• Tier II - Financial Planning - to equip Singaporeans with the skills and knowledge to plan for their long-term financial needs; and
  • Tier III - Investment Know-How - which imparts knowledge about the different investment products and skills for investing. 

5  Over the next few months, the Committee will work closely with industry groups such as the Association of Banks in Singapore (ABS), the Financial Planning Association of Singapore (FPAS), General Insurance Association of Singapore (GIA), Investment Management Association of Singapore (IMAS), the Life Insurance Association of Singapore (LIA), and Securities Investors Association of Singapore (SIAS) to develop activities to support the national financial education programme.  The committee will also work with consumer bodies such as the Consumers' Association of Singapore (CASE) and other community organizations to ensure that consumer issues are adequately addressed through financial education.

6  Public sector agencies such as MCDS, CPF Board and People's Association will help to organise regular workshops and seminars at CDCs and other neighbourhood venues.  These will provide practical advice on how to manage money, evaluate financial products, and avoid financial scams.  MoneySENSE programmes will also be delivered to working Singaporeans and young adults through MCDS' network of almost 800 Family Life Ambassadors and institutions of higher learning.  MOE will look at ways to deliver financial literacy concepts through the economic literacy messages that are currently infused into the school curriculum.

7  MAS will be launching a new Consumer Portal on its website, which will serve as a central repository for all financial education materials including activities and events that are organized under MoneySENSE.  MAS will also be developing consumer guides to explain financial regulations or policies that impact the consumer.  These include guides on what to look out for when seeking financial advice and how to seek redress in the event of a dispute with a financial institution.  CPF Board will also be enhancing its public education programme to help Singaporeans adequately prepare for their retirement.  Ag Minister (Manpower) will share more details later.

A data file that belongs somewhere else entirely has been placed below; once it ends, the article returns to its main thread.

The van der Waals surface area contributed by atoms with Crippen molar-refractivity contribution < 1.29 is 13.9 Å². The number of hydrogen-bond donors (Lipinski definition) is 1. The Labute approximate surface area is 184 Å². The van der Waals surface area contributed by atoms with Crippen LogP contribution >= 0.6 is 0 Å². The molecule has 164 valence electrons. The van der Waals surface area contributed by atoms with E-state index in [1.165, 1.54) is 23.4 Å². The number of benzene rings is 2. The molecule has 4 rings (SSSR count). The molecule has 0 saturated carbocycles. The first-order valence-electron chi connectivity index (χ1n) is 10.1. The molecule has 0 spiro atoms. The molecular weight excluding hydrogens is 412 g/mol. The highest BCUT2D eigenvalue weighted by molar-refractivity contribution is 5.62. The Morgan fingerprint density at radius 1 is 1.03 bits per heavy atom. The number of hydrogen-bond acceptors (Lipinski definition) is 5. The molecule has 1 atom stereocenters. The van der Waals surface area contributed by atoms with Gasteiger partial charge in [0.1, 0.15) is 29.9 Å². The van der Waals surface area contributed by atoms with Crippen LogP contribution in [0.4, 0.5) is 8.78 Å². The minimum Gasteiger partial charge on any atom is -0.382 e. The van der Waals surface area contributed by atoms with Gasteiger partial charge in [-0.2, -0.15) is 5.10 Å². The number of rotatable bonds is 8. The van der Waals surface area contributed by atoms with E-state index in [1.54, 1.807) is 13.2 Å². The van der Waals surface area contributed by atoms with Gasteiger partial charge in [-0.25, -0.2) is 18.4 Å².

8  To kickstart the MoneySENSE programme, the Financial Sector Development Fund will be setting aside S$1 million per year over the next 3 years to co-fund financial education initiatives.  This will provide seed money to develop the MoneySENSE programmes, and ensure a steady stream of activities in the initial years.   

9  Financial education will require a sustained effort by the public sector, the financial industry and consumers.  The "MoneySENSE" programme will launch this effort. But its success depends ultimately on individual consumers realising that he lacks financial knowledge and making the effort to seek advice and information.  Consumers should be aware that they are responsible for their own financial decisions and that it is in their own interest to have a working understanding of financial matters.  This is what self-reliance means.